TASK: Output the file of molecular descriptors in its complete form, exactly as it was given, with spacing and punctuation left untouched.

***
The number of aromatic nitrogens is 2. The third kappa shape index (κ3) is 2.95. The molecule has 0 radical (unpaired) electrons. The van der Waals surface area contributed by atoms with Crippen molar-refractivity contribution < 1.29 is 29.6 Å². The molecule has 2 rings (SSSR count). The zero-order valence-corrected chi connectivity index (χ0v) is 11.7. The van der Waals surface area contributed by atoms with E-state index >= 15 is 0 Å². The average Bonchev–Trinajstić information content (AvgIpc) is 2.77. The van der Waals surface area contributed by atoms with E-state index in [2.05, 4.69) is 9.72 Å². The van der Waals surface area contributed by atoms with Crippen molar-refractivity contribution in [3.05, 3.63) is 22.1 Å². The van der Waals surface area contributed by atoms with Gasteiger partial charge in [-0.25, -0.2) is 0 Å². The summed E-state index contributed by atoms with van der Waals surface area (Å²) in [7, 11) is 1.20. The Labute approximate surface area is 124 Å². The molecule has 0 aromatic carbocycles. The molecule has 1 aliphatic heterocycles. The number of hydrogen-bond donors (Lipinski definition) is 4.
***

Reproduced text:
The number of aromatic nitrogens is 2. The third kappa shape index (κ3) is 2.95. The molecule has 0 radical (unpaired) electrons. The van der Waals surface area contributed by atoms with Crippen molar-refractivity contribution < 1.29 is 29.6 Å². The molecule has 2 rings (SSSR count). The zero-order valence-corrected chi connectivity index (χ0v) is 11.7. The van der Waals surface area contributed by atoms with E-state index >= 15 is 0 Å². The average Bonchev–Trinajstić information content (AvgIpc) is 2.77. The van der Waals surface area contributed by atoms with E-state index in [2.05, 4.69) is 9.72 Å². The van der Waals surface area contributed by atoms with Crippen molar-refractivity contribution in [3.05, 3.63) is 22.1 Å². The van der Waals surface area contributed by atoms with Gasteiger partial charge in [-0.25, -0.2) is 0 Å². The summed E-state index contributed by atoms with van der Waals surface area (Å²) in [7, 11) is 1.20. The Labute approximate surface area is 124 Å². The molecule has 0 aromatic carbocycles. The molecule has 1 aliphatic heterocycles. The number of hydrogen-bond donors (Lipinski definition) is 4.